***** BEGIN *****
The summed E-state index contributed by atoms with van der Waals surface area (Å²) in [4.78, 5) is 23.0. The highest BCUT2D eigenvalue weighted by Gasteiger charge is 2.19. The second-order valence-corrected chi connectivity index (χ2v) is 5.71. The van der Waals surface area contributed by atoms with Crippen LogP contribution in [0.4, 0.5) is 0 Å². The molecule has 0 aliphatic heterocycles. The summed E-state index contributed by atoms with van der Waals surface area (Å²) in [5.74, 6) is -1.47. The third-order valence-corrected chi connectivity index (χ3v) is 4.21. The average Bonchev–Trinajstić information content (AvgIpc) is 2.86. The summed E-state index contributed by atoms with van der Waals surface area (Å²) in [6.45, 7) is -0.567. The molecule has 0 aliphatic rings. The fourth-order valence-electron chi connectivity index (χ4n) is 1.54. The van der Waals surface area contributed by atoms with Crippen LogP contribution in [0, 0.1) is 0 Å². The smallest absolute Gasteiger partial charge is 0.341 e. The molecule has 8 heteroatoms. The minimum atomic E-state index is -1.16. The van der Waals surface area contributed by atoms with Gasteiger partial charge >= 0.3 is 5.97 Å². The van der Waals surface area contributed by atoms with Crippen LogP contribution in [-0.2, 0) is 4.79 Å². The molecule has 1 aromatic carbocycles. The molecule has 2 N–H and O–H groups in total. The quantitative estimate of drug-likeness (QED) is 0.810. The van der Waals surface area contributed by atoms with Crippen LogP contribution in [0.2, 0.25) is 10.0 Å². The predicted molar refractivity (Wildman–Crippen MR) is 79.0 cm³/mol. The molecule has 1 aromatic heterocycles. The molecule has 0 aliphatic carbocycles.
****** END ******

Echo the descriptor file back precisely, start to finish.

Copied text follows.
The summed E-state index contributed by atoms with van der Waals surface area (Å²) in [4.78, 5) is 23.0. The highest BCUT2D eigenvalue weighted by Gasteiger charge is 2.19. The second-order valence-corrected chi connectivity index (χ2v) is 5.71. The van der Waals surface area contributed by atoms with Crippen LogP contribution in [0.4, 0.5) is 0 Å². The molecule has 0 aliphatic heterocycles. The summed E-state index contributed by atoms with van der Waals surface area (Å²) in [5.74, 6) is -1.47. The third-order valence-corrected chi connectivity index (χ3v) is 4.21. The average Bonchev–Trinajstić information content (AvgIpc) is 2.86. The summed E-state index contributed by atoms with van der Waals surface area (Å²) in [6.45, 7) is -0.567. The molecule has 0 aliphatic rings. The fourth-order valence-electron chi connectivity index (χ4n) is 1.54. The van der Waals surface area contributed by atoms with Crippen LogP contribution in [0, 0.1) is 0 Å². The smallest absolute Gasteiger partial charge is 0.341 e. The molecule has 8 heteroatoms. The minimum atomic E-state index is -1.16. The van der Waals surface area contributed by atoms with Gasteiger partial charge >= 0.3 is 5.97 Å². The van der Waals surface area contributed by atoms with Crippen LogP contribution in [-0.2, 0) is 4.79 Å². The molecule has 1 aromatic carbocycles. The molecule has 2 N–H and O–H groups in total. The quantitative estimate of drug-likeness (QED) is 0.810. The van der Waals surface area contributed by atoms with Crippen LogP contribution in [0.2, 0.25) is 10.0 Å². The predicted molar refractivity (Wildman–Crippen MR) is 79.0 cm³/mol. The molecule has 1 aromatic heterocycles. The molecule has 0 aliphatic carbocycles.